Girls Night In

the blog for single, over-40 women

Envy Is SO Last Year

on January 8, 2015
"We Have Feelings" image courtesy of Debspoons/Freedigitalimages.net

“We Have Feelings” image courtesy of Debspoons/Freedigitalimages.net

The Christmas season brought back old memories for me. I remembered being a kid and being so happy about opening my gifts and presents, only to hit a wall of disappointment and sadness if one of my siblings or cousins opened a gift that seemed better than my gifts, which had, only moments before, delighted me.

It seems my nieces and nephews are no different than I was. I, and the other adults in my family, try to be careful to make sure all the gifts we give to the children are special enough to invoke joy, but not so special as to provoke envy.

It also seems that I have not outgrown my envy. This holiday season was wonderful for me. I traveled home and got to spend quality time with my family. I got good grades at the end of the term. I traveled to a conference that confirmed my calling to research and write and teach. My car repairs, though costly, allowed me to keep my car running well, and cost way, way less than a new car would have. I was honored at school, and honored at church. Blessings and joy abounded in my heart.

Then I heard about my roommate’s wonderful prospects with her job hunt. As I celebrated her good fortune, at the same time I began to envy her good fortune with her job search. My heart began to wail and clamor that I, too, wanted a job! How come I am not getting a job like her? It’s not fair, my heart wanted me to think.

This envious response was totally irrational, however. I, in fact, do not want a job after graduation in May. I am not engaged in a job search. I want to enter a Ph.D. program. But even if I were not continuing with school, I still would not be looking for a job. I am pursuing ordination. My career path does not involve a job search. It involves becoming ordained and being appointed by my denominational leaders to serve as a church leader wherever they choose to send me.  I do not “want a job,” the way that my roommate does.  Yet my heart wants to feel cheated.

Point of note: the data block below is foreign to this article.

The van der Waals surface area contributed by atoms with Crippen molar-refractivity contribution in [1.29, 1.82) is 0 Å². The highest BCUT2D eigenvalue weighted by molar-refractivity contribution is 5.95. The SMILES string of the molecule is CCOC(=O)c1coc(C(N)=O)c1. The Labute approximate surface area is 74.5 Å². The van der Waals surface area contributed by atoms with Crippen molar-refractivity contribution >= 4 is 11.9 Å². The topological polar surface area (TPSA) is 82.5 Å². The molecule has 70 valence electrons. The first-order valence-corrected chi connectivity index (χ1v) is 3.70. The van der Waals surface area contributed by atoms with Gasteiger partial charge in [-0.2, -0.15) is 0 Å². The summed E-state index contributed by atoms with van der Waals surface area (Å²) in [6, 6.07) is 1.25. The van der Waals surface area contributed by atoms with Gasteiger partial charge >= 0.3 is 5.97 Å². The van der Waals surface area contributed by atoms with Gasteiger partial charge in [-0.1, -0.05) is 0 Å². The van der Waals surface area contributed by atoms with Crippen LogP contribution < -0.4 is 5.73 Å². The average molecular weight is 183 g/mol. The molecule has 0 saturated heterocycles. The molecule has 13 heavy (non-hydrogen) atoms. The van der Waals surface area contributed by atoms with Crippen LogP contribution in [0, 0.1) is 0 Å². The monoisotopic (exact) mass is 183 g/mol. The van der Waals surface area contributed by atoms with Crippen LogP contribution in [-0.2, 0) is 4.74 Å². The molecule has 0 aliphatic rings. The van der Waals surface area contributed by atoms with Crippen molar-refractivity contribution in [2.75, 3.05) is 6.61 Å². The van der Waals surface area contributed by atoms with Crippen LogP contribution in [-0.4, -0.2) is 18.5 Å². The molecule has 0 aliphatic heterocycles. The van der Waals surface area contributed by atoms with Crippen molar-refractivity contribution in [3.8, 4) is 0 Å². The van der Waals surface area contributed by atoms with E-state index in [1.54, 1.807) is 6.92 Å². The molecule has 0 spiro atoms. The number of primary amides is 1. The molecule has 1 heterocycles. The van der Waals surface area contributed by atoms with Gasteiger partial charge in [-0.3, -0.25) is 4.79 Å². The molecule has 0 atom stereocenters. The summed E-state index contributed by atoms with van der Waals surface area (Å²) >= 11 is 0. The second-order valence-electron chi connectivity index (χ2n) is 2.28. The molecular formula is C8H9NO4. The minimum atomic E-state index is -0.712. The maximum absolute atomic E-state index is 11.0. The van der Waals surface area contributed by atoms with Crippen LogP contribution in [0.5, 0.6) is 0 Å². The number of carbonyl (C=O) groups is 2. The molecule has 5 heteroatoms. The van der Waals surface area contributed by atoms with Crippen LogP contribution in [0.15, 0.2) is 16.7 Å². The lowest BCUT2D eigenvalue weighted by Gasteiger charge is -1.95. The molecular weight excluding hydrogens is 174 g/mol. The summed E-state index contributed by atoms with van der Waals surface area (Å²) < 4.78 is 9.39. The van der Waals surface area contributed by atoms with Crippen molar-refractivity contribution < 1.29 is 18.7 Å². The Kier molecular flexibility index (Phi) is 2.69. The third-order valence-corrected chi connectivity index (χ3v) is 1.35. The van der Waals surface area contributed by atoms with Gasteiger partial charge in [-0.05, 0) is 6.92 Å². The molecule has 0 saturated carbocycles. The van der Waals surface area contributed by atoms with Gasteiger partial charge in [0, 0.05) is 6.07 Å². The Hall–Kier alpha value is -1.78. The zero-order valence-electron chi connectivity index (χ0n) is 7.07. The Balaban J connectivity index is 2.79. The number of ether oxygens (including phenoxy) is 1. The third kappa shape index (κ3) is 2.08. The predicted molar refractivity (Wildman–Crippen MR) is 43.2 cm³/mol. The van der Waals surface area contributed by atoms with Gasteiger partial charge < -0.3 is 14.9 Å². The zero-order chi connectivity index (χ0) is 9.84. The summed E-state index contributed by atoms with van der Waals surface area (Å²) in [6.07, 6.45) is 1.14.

Where does this envy come from? Where does this drive to compare our gifts, our blessings, our bodies, and our lives, to other people’s come from?

I have decided that this year, when these stealth feelings of envy (and other uncomfortable emotions) pop up, I will recognize them as a plea for me to acknowledge that some part of me is missing out on experiencing God’s love.  That I am trying to gain security or approval or proof of love through some tangible item. This year when I am feeling envy, I plan to regard it as a signal to listen, and then to speak to my soul and remind myself how dearly loved by God I am.

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